Research Papers: General

Differences in forward angular light scattering distributions between M1 and M2 macrophages

[+] Author Affiliations
David L. Halaney, Marc D. Feldman

University of Texas Health Science Center at San Antonio, Division of Cardiology, Department of Medicine, 7703 Floyd Curl Drive, San Antonio, Texas 78229, United States

South Texas Veterans Health Care System, Department of Veterans Affairs, 7400 Merton Minter, San Antonio, Texas 78229, United States

Aydin Zahedivash, Tianyi Wang, Thomas E. Milner

University of Texas at Austin, Department of Biomedical Engineering, 1 University Station C0800, Austin, Texas 78712, United States

Jennifer E. Phipps, Claude Jourdan Le Saux

University of Texas Health Science Center at San Antonio, Division of Cardiology, Department of Medicine, 7703 Floyd Curl Drive, San Antonio, Texas 78229, United States

Jordan Dwelle

South Texas Veterans Health Care System, Department of Veterans Affairs, 7400 Merton Minter, San Antonio, Texas 78229, United States

University of Texas at Austin, Department of Biomedical Engineering, 1 University Station C0800, Austin, Texas 78712, United States

Reto Asmis

University of Texas Health Science Center at San Antonio, Departments of Clinical Laboratory Sciences and Biochemistry, 7703 Floyd Curl Drive, San Antonio, Texas 78229, United States

J. Biomed. Opt. 20(11), 115002 (Nov 05, 2015). doi:10.1117/1.JBO.20.11.115002
History: Received March 31, 2015; Accepted October 9, 2015
Text Size: A A A

Abstract.  The ability to distinguish macrophage subtypes noninvasively could have diagnostic potential in cancer, atherosclerosis, and diabetes, where polarized M1 and M2 macrophages play critical and often opposing roles. Current methods to distinguish macrophage subtypes rely on tissue biopsy. Optical imaging techniques based on light scattering are of interest as they can be translated into biopsy-free strategies. Because mitochondria are relatively strong subcellular light scattering centers, and M2 macrophages are known to have enhanced mitochondrial biogenesis compared to M1, we hypothesized that M1 and M2 macrophages may have different angular light scattering profiles. To test this, we developed an in vitro angle-resolved forward light scattering measurement system. We found that M1 and M2 macrophage monolayers scatter relatively unequal amounts of light in the forward direction between 1.6 deg and 3.2 deg with M2 forward scattering significantly more light than M1 at increasing angles. The ratio of forward scattering can be used to identify the polarization state of macrophage populations in culture.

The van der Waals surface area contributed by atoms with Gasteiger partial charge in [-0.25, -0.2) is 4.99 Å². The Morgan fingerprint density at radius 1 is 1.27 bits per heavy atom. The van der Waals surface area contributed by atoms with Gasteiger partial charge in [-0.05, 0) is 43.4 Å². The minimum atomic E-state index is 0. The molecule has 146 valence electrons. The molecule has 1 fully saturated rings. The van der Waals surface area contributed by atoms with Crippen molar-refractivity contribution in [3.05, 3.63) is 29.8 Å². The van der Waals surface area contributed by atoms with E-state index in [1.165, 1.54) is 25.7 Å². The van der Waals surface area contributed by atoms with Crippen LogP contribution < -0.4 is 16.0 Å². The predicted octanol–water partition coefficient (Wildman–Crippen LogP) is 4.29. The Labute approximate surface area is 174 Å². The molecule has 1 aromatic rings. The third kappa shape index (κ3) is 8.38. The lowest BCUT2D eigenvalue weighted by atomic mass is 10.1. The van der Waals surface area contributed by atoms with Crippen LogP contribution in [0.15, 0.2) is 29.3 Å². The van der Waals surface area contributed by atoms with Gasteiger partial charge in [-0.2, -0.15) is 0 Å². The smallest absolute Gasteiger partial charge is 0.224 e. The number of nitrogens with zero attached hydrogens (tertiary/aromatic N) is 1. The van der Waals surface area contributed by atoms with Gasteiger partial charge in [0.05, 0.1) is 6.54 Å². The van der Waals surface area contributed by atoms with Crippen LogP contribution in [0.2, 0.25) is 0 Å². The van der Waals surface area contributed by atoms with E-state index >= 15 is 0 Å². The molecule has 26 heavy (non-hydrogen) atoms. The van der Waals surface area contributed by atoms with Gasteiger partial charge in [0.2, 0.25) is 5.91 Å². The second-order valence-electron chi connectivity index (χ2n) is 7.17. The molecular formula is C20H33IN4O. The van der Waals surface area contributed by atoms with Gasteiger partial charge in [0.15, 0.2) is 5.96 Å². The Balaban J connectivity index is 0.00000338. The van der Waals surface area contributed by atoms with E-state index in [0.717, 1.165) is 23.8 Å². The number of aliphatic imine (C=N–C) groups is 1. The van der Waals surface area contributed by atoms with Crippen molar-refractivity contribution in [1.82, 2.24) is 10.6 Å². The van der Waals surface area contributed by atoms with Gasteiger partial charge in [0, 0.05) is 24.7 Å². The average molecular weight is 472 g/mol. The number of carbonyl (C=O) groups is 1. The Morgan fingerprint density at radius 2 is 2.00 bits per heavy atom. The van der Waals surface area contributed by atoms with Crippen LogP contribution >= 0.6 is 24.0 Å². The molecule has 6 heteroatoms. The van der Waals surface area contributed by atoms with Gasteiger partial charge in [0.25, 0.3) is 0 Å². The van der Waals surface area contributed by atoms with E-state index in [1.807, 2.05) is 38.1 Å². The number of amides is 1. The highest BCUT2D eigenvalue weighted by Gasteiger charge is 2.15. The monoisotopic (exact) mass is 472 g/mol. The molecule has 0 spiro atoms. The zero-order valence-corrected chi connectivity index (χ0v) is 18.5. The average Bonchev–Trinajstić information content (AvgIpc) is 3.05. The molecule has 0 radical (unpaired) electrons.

Figures in this Article
© 2015 Society of Photo-Optical Instrumentation Engineers

Citation

David L. Halaney ; Aydin Zahedivash ; Jennifer E. Phipps ; Tianyi Wang ; Jordan Dwelle, et al.
"Differences in forward angular light scattering distributions between M1 and M2 macrophages", J. Biomed. Opt. 20(11), 115002 (Nov 05, 2015). ; http://dx.doi.org/10.1117/1.JBO.20.11.115002


Tables

Access This Article
Sign in or Create a personal account to Buy this article ($20 for members, $25 for non-members).

Some tools below are only available to our subscribers or users with an online account.

Related Content

Customize your page view by dragging & repositioning the boxes below.

Related Book Chapters

Topic Collections

PubMed Articles
Advertisement
  • Don't have an account?
  • Subscribe to the SPIE Digital Library
  • Create a FREE account to sign up for Digital Library content alerts and gain access to institutional subscriptions remotely.
Access This Article
Sign in or Create a personal account to Buy this article ($20 for members, $25 for non-members).
Access This Proceeding
Sign in or Create a personal account to Buy this article ($15 for members, $18 for non-members).
Access This Chapter

Access to SPIE eBooks is limited to subscribing institutions and is not available as part of a personal subscription. Print or electronic versions of individual SPIE books may be purchased via SPIE.org.